Aviation and the European Common Aviation Area (ECAA)

Brexit Explained banner


The aviation sector is a vital part of the UK economy, contributing £52 billion to UK gross domestic product (GDP) in 2016 and supporting close to a million jobs. Flights to or from Europe accounted for 63% of all passengers who passed through UK airports in 2016.

What is the European Common Aviation Area (ECAA)?

UK airlines currently have access to the world’s most liberalised aviation market – the European Common Aviation Area (ECAA) – through the UK’s membership of the EU.

The ECAA was created in 2006 as an extension of the Single Aviation Market and is overseen by the European Aviation Safety Agency (EASA), with its legislation enforced by the European Court of Justice (ECJ). The UK is currently represented at the EASA by the Civil Aviation Authority (CAA), the national aviation regulator.

The EU has also negotiated horizontal agreements with 17 other non-ECAA countries. Through these and the ECAA, the EU governs the UK’s flight access to 44 countries, accounting for about 85% of all of Britain’s international air traffic.

What do EU aviation agreements achieve in practice?

UK airlines operate within the ECAA under all nine freedoms of the air

Freedoms of the air

The right to

First freedom  Flying over a foreign country without landing.
Second freedom Refuel or carry out maintenance in a foreign country without embarking or disembarking passengers or cargo.
Third freedom Fly from the home country and land in a foreign country.
Fourth freedom Fly from a foreign country and land in the home country.
Fifth freedom Fly from the home country to a foreign country, stopping in another foreign country on the way.
Sixth freedom Fly from a foreign country to another foreign country, stopping in the home country on the way.
Seventh freedom Fly from a foreign country to another foreign country, without stopping in the home country.
Eighth freedom Fly from the home country to a foreign country, then on to another destination within the same foreign country.
Ninth freedom Fly internally within a foreign country.

The success of the ECAA is shown in the number of intra-EU routes available to consumers, which increased by 303% from 1992-2015.

The liberal nature of the market has also encouraged the growth of low-cost carriers (LCCs), such as easyJet and Ryanair.The increase in competition led to lower prices for consumers: average leisure fares from the UK to Europe have fallen by a third since 1993.

Outside of the ECAA, horizontal agreements (including the EU-USA Open Skies Agreement and the EU-Canada Air Transport Agreement) cover areas such as access rights for airlines, passenger rights and investment.

As a result of the ECAA and the horizontal agreements, EU airlines can fly from the UK to 17 other non-ECAA countries like the USA, Australia and New Zealand with reduced restrictions and this has greatly increased the number of routes and carriers available to consumers.

However, the horizontal agreements do not provide same the level of freedom as within the ECAA. For example, the USA-EU open skies agreement omits the eighth and ninth freedoms for EU airlines.

What will happen to existing aviation agreements after Brexit?

Britain will automatically leave the ECAA, along with all EU-negotiated horizontal agreements, when it leaves the EU. This was confirmed by the then Secretary of State for Exiting the EU David Davis in a select committee hearing. In the absence of a deal, British airlines will no longer be under the jurisdiction of the ECJ or EASA.

Consequently, according to the European Commission’s preparedness notices on air transport (January 2018) and aviation safety (April 2018), UK operating licences will no longer be valid in the EU. UK-based air operators will have to move their principal place of business to an EU member state and be EU majority owned to continue operating in the EU. All certificates, licences and registrations issued by the CAA on behalf of EASA for both pilots and aircrafts and aircraft parts will also become invalid and would need to be validated again in an EU member state.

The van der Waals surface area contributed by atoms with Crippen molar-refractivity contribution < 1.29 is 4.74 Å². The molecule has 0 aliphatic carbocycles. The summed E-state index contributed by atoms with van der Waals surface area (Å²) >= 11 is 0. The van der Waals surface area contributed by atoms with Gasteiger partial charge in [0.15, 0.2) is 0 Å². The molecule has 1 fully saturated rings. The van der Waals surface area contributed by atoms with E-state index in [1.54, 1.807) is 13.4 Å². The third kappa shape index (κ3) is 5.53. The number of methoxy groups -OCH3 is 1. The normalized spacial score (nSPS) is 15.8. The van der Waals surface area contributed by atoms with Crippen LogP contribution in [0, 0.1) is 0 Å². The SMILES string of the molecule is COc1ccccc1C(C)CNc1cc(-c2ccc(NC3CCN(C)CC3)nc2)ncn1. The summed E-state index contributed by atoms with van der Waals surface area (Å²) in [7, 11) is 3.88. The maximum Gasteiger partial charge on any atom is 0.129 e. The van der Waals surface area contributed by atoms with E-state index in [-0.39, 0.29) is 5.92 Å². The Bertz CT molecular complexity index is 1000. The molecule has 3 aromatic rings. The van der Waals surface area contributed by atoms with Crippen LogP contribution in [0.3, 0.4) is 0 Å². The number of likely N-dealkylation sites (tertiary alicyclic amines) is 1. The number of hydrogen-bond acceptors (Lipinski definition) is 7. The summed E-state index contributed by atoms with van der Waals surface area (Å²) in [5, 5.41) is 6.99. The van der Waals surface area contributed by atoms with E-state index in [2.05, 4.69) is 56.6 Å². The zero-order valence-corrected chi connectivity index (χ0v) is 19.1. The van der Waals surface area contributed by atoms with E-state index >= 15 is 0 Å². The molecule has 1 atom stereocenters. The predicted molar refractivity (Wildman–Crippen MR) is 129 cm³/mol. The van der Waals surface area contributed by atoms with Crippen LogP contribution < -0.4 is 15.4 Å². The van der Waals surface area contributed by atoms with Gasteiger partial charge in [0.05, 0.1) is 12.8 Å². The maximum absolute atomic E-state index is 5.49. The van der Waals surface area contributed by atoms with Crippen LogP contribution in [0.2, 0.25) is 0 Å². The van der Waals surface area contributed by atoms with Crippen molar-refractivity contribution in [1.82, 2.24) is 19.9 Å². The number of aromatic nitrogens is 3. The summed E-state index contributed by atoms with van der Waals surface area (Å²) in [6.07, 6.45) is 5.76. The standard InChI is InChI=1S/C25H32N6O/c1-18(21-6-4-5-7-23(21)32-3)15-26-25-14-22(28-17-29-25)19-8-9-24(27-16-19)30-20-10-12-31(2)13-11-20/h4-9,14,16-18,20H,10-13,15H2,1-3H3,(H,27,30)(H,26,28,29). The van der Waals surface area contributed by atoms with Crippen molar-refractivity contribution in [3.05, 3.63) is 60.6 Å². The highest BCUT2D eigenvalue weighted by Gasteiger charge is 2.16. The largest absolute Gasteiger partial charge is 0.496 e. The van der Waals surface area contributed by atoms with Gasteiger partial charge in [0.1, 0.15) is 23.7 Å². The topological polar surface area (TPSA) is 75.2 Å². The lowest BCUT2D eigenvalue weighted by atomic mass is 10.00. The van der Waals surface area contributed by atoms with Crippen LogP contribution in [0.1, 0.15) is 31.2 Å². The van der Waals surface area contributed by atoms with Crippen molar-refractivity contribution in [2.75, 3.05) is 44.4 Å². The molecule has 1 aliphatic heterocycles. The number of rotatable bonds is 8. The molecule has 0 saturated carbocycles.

In addition to having to renegotiate the EU’s agreements with third countries such as Canada and the US, as they would cease to apply once we are outside the ECAA, the UK may also need to renegotiate its own bilateral agreements with third countries, since most refer to EU law and institutions.

Michael O’Leary, the CEO of Ryanair, has been vocal in highlighting the potential impacts of this. He claims that, as airlines submit their flight plans six months in advance, flights in the period immediately after Brexit between the UK and the 44 countries to which the EU controls British access could be cancelled if no deal is reached by September 2018.

What are the five options for an aviation deal with the EU?

There are several potential options for the UK in pursuing a future relationship with the EU on aviation:

1. Gain access to the market as a new member of the ECAA

Britain could negotiate a similar agreement to Bosnia and Herzegovina to re-join the ECAA as a non-EU member. UK airlines would continue to enjoy all nine freedoms of the air. However, this would require unanimous support from each member state. This is highly unlikely as Spain has indicated that it will veto any deal that includes Gibraltar’s international airport. 

Membership of the ECAA is subject to ECJ and EASA jurisdiction, but since Theresa May agreed in her Mansion House speech that the UK would have to accept these terms  in order to secure EASA associate membership, this is no longer likely to be considered a ‘red line’ for the UK.

2. Strike a Switzerland-style bilateral deal

Switzerland has almost full access to the ECAA through a bilateral agreement. This has the advantage of being a ‘ready-made’ deal saving the UK valuable time and resources. However, this option has the same issue as membership of the ECAA: the disagreement over Gibraltar and continuing influence of the ECJ.

3. Negotiate a new ‘open skies’ bilateral deal with the EU

A new agreement between the UK and the EU that is similar to existing open skies agreements is another possibility. However, senior EU politicians such as Michel Barnier have stated that the UK cannot simply cherry pick the parts of the EU it likes. This means negotiating an agreement over the role of the ECJ and EASA will be troublesome.

It is likely that some of the nine freedoms currently enjoyed by the UK would have to be sacrificed to reach an agreement. Most likely these will be the seventh and ninth freedoms: the right to fly within a foreign country, and the right to fly from one foreign country to another, without stopping in the home country respectively.